June 25, 1976: Order to Exterminate Mormons is Rescinded (137 Years Later)

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A Brief History

On June 25, 1976, the Governor of Missouri, Christopher Bond,  signed an executive order rescinding Executive Order 44, better known as “The Extermination Order.”  Executive Order 44 had been issued by then Governor Lilburn Boggs (“Lilburn”???) ordering that a force of 400 mounted men be raised to “exterminate or be driven from the state” all Mormons (Latter Day Saints).

Digging Deeper

Governor Boggs (and many other Missourians) believed the Mormon religion and practices to be an abomination and them to be in open defiance of state laws.  He further ordered the amount of men detailed to exterminate the Mormons could be increased if necessary.

Official governor portrait in Missouri State Capitol

The Mormons had been expelled from Jackson County in 1833 and then confined to Caldwell County.  Friction between Mormons and their neighbors largely centered on the Mormon belief that slavery should be abolished.  Slave owning Missourians would hear none of that!

This mentality resulted in conflict known as The 1838 Mormon War, which resulted in the expulsion of Mormons from Missouri.

Mormon leader Sidney Rigdon had delivered a July 4th speech in which he made it clear any attacks on the Mormons would be met with force.  Rigdon inflamed tensions by stating that the Mormons, if attacked by non-Mormons, would “carry the seat of war to their own houses and families.“  The ensuing skirmishes resulted in the Executive Order and ultimately the exodus of the Mormons.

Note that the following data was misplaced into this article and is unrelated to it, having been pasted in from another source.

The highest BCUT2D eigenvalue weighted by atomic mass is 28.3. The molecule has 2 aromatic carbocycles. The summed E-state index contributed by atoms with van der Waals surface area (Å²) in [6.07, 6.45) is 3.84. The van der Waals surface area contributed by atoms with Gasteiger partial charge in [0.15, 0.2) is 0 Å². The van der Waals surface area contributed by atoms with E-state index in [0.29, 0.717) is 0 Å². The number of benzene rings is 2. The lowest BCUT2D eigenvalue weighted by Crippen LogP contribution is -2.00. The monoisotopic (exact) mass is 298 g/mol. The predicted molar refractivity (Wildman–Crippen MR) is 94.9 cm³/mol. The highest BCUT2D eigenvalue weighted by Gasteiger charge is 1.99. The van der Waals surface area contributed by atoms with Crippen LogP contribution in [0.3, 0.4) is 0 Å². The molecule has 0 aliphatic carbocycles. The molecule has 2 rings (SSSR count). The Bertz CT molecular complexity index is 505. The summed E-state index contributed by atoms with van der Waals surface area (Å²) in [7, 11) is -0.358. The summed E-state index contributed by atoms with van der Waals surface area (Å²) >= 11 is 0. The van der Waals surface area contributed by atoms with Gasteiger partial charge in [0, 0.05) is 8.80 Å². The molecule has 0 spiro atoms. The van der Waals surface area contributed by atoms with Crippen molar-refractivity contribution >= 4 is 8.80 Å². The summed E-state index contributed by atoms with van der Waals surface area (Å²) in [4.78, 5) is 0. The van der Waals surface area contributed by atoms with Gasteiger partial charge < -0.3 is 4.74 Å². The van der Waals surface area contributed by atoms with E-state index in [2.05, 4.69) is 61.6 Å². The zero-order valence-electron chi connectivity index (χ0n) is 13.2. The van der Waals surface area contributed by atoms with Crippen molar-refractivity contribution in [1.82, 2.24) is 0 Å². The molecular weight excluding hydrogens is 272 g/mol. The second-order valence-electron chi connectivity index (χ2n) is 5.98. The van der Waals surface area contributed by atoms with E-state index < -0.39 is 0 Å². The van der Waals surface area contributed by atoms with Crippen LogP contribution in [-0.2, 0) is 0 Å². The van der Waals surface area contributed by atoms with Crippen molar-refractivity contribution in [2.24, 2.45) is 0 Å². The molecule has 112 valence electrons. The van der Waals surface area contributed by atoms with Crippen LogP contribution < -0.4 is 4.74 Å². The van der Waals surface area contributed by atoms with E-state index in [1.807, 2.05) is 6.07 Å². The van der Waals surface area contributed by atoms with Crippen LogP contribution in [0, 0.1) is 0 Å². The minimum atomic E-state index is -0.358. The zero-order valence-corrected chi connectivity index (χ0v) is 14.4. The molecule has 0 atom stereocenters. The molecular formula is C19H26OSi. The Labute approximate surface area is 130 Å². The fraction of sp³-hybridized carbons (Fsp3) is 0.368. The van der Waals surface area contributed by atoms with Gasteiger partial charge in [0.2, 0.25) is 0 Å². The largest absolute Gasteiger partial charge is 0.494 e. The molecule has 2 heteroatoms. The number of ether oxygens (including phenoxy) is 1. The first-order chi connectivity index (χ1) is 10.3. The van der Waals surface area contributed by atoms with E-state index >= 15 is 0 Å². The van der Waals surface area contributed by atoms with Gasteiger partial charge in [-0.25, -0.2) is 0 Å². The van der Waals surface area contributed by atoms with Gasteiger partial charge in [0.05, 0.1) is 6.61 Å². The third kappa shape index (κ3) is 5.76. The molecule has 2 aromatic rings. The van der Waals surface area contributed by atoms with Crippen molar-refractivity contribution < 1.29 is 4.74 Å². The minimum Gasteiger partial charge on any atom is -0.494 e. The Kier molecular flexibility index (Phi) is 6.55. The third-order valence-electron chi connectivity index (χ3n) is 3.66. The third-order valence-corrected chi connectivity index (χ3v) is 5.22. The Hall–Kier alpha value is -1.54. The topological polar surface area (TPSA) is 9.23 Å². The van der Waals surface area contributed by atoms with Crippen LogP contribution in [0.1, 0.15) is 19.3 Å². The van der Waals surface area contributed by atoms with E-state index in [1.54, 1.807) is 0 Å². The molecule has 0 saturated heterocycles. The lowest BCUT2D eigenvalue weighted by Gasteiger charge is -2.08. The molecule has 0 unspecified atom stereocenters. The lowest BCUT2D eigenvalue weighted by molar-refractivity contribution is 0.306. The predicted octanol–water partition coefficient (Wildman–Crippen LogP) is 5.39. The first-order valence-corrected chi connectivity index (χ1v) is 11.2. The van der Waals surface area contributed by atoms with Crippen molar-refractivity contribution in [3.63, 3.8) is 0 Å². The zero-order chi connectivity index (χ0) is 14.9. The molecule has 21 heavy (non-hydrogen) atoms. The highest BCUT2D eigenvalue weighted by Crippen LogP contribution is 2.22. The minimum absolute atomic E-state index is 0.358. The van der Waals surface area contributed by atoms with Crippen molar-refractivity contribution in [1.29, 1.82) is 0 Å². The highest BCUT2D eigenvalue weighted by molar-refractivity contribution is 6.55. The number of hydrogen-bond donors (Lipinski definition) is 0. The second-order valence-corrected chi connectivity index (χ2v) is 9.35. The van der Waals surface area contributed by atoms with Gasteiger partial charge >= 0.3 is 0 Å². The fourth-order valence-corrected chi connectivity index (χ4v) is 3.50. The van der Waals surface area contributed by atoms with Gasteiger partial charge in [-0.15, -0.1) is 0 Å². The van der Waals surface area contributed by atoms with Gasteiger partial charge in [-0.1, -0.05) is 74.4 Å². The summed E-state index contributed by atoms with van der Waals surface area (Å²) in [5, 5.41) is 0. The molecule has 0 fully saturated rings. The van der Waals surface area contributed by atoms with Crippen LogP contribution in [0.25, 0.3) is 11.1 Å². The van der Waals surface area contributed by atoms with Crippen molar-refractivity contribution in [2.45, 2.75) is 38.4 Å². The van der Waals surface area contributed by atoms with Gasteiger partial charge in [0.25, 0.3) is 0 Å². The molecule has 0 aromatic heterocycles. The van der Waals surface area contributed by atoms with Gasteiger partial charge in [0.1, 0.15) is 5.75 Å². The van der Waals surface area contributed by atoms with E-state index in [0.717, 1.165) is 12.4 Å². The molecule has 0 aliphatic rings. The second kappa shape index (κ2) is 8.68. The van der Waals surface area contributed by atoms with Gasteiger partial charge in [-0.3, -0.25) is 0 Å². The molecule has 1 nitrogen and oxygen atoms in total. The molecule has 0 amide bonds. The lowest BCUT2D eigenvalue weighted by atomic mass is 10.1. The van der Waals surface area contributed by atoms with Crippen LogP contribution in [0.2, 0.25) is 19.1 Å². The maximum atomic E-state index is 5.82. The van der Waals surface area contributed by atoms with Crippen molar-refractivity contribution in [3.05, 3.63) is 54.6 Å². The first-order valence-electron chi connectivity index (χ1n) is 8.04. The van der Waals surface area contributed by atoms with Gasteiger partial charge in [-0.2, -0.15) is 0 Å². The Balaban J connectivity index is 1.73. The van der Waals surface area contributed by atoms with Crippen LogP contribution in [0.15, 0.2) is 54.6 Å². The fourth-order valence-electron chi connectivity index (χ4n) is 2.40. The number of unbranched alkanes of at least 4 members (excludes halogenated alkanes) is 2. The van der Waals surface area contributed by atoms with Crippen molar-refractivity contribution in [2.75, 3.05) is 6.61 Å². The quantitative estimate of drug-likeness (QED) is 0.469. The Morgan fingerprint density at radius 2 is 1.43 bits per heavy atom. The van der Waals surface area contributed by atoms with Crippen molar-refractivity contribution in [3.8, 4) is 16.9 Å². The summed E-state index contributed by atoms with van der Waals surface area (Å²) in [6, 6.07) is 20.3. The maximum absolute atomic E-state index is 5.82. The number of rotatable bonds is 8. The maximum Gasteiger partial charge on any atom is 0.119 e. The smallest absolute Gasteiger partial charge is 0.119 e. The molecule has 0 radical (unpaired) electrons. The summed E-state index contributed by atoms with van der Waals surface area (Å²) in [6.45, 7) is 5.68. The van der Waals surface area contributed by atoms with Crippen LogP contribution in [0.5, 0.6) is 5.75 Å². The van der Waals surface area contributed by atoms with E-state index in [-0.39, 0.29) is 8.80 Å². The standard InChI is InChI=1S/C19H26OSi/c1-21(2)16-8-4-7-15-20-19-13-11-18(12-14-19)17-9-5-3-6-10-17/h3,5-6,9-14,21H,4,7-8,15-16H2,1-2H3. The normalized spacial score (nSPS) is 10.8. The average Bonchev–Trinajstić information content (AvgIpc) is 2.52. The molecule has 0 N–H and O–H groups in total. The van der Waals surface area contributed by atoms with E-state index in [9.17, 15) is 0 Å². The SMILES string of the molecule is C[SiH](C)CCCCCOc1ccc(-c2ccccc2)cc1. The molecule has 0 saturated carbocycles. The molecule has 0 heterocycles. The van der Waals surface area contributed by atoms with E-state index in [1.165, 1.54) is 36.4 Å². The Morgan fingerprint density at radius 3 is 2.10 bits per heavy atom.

About 10,000 Mormons had been evicted from the state, mostly at gunpoint.  In 1976, Governor Bond finally rescinded the onerous Executive Order, recognizing the injustice and hardships imposed by it.  The Church of Latter Day Saints accepted the apology and invited Bond to their annual conference.

Kit Bond official portrait

People and their political divisions have discriminated against and persecuted various religious groups throughout the world and throughout history, but in the United States where religious freedom is one of the founding tenets of the country it is especially ridiculous and sickening.  Almost every religious group has been persecuted sometime and somewhere, which makes their willingness to do the same to other groups all the more baffling.  Question for students (and subscribers): Why did it take so long for the Extermination Order to be rescinded?  If you know, let us know, too, in the comments section below this article.

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Historical Evidence

For more information, please see…

Kinney, Brandon G.  The Mormon War: Zion and the Missouri Extermination Order of 1838.  Westholme Publishing, 2011.

LeSueur, Stephen C.  The 1838 Mormon War in Missouri.  University of Missouri, 1987.


About Author

Major Dan is a retired veteran of the United States Marine Corps. He served during the Cold War and has traveled to many countries around the world. Prior to his military service, he graduated from Cleveland State University, having majored in sociology. Following his military service, he worked as a police officer eventually earning the rank of captain prior to his retirement.